Melrose Leg

Melrose Leg

From Melrose to Holy Island through the Scottish borders

Melrose Leg starts in Melrose on the Saturday before Palm Sunday, (the evening of 24 March in 2018), following the St Cuthbert’s Way for most of the way, covering slightly under 70 miles through the Scottish borders. We walk mainly off road carrying the cross for about 12 miles a day. However, beware! On at least two days we have total ascents over the day in excess of 2,000 ft!
This is a walking experience of friendship, challenge, song, prayer, and some meditation, giving a break away from the hustle and bustle of everyday life. In 2018 we will have a particular focus on praying for Christians around the world who are persecuted for their faith.Day 1 of walking starts at Melrose where Cuthbert entered his novitiate in 651AD. We climb over the Eildon Hills and then walk along the River Tweed stopping the night of Maxton. On Day 2 we follow Dere Street, over the Tweed, and on to Jedburgh Abbey. On Day 3 our route goes via Morebattle to Kirk Yetholm. On day 4 we go over the edge of the Cheviots to Wooler. From Wooler we make our way via quiet roads and footpaths to Lowick on Maundy Thursday, with a time of reflection in the evening centred on a seder (Passover) meal.
On Good Friday, we arise early to walk to Beal Sands, to meet up with pilgrims walking the other routes, to follow the poles across the sand and sometimes squishy mud that mark the old Pilgrim route to Lindisfarne Abbey. As the tide comes in many of the Easter visitors depart, restoring tranquillity to the Island.

[A fuller description of the route follows:]

Melrose is where St Cuthbert entered his novitiate in 651AD. We go through the town past the Abbey, down a little path between two houses on to the slopes of the Eildon hills and then the uphill starts. Thank goodness it’s only nine miles. Take heart it’s all downhill for the second half of the first day, before reaching Maxton and our first night’s stop.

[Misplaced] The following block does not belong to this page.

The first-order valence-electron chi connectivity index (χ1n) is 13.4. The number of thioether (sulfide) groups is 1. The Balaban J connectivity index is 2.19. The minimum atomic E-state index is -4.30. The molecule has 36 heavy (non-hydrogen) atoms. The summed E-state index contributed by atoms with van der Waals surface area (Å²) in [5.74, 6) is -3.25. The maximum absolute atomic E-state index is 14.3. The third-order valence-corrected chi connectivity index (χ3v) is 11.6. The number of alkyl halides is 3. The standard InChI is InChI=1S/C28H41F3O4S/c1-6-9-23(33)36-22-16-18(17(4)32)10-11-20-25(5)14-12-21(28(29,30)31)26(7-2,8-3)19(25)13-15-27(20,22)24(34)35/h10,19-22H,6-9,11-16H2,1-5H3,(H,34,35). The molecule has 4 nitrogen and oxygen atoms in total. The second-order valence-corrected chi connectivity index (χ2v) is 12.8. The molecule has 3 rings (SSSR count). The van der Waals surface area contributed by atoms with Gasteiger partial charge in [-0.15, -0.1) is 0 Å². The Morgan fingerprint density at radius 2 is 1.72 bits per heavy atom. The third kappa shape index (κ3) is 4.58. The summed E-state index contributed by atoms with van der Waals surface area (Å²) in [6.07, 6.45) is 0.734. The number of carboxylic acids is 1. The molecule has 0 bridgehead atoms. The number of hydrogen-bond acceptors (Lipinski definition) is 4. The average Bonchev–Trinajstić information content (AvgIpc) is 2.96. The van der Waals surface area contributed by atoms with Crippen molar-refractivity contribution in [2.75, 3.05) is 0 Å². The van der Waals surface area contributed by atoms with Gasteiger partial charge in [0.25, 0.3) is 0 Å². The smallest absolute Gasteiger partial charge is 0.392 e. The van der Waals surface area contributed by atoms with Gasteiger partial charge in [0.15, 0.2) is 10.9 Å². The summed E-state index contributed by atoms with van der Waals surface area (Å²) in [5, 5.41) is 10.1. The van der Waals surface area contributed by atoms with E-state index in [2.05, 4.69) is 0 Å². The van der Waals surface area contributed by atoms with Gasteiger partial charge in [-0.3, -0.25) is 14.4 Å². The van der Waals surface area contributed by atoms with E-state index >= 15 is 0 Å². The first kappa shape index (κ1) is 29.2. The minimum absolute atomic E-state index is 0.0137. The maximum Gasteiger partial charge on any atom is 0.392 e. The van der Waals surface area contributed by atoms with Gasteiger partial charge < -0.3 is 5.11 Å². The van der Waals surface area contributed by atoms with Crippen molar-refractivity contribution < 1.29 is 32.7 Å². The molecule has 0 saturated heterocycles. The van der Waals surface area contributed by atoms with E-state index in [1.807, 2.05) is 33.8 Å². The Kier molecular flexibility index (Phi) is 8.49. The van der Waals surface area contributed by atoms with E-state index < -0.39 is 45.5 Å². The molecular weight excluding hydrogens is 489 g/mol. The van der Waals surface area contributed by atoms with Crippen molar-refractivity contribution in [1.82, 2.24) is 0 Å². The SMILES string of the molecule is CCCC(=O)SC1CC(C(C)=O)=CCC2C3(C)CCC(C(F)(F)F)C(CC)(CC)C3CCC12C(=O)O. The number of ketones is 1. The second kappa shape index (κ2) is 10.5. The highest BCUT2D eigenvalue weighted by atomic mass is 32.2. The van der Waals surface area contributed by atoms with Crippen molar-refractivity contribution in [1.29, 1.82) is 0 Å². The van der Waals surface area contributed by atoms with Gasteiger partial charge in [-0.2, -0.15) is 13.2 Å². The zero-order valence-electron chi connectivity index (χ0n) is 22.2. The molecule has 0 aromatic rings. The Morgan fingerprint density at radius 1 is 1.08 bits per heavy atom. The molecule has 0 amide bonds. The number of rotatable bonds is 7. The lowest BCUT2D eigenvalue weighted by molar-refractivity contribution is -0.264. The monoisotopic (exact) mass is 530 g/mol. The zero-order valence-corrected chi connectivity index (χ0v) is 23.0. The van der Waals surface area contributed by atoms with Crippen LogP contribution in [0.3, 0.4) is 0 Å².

Once we leave Maxton we follow Dere Street for much of today, a muddy track rather than the well-built Roman Road of 2,000 years ago. Harestanes Roman Fort is just off our route, while detour around Monteviot House, cross a pedestrian suspension bridge over the Tweed, and wend our way down to Jedburgh, passing the Abbey, to our overnight stop.

From Jedburgh our route takes us to Morebattle via the ruins of Cessford Castle, once the stronghold of Reiver family the Kers. After leaving Morebattle we have some really wild country to traverse. A stiff climb takes us up Wideopen Hill which is not only the highest point in our walk but it is also the midway point of our pilgrimage. Is it all downhill from here? (No!) We arrive at Kirk Yetholm, the end of the Pennine Way, where we stay in the Youth Hostel.

The next day is our longest walk, over the northern parts of the Cheviots, with a significant climb and then down into Hethpool for lunch; then up again and down again until we reach Wooler, to stay in the Youth Hostel. In total we climb 2,200ft, but there may be the opportunity for some to walk one or other half of the day rather than the full day.
On Maundy Thursday, we continue along the St Cuthberts Way, probably via St Cuthberts Cave; the location where the monks of Lindisfarne stopped overnight when taking St Cuthbert’s coffin to Durham Cathedral on a journey that lasted 7 years! Our final stopping place before arrival at Holy Island is Lowick Village Hall.

See the related St.Cuthbert’s Way website [not affiliated to Northern Cross] for more information on the national marked route.

If you would like more information, see our FAQs here, or would like to correspond with a representative of Northern Cross please go to our Contact page. If you are interested in walking with us next Easter and would like to sign up please go to our Registration page.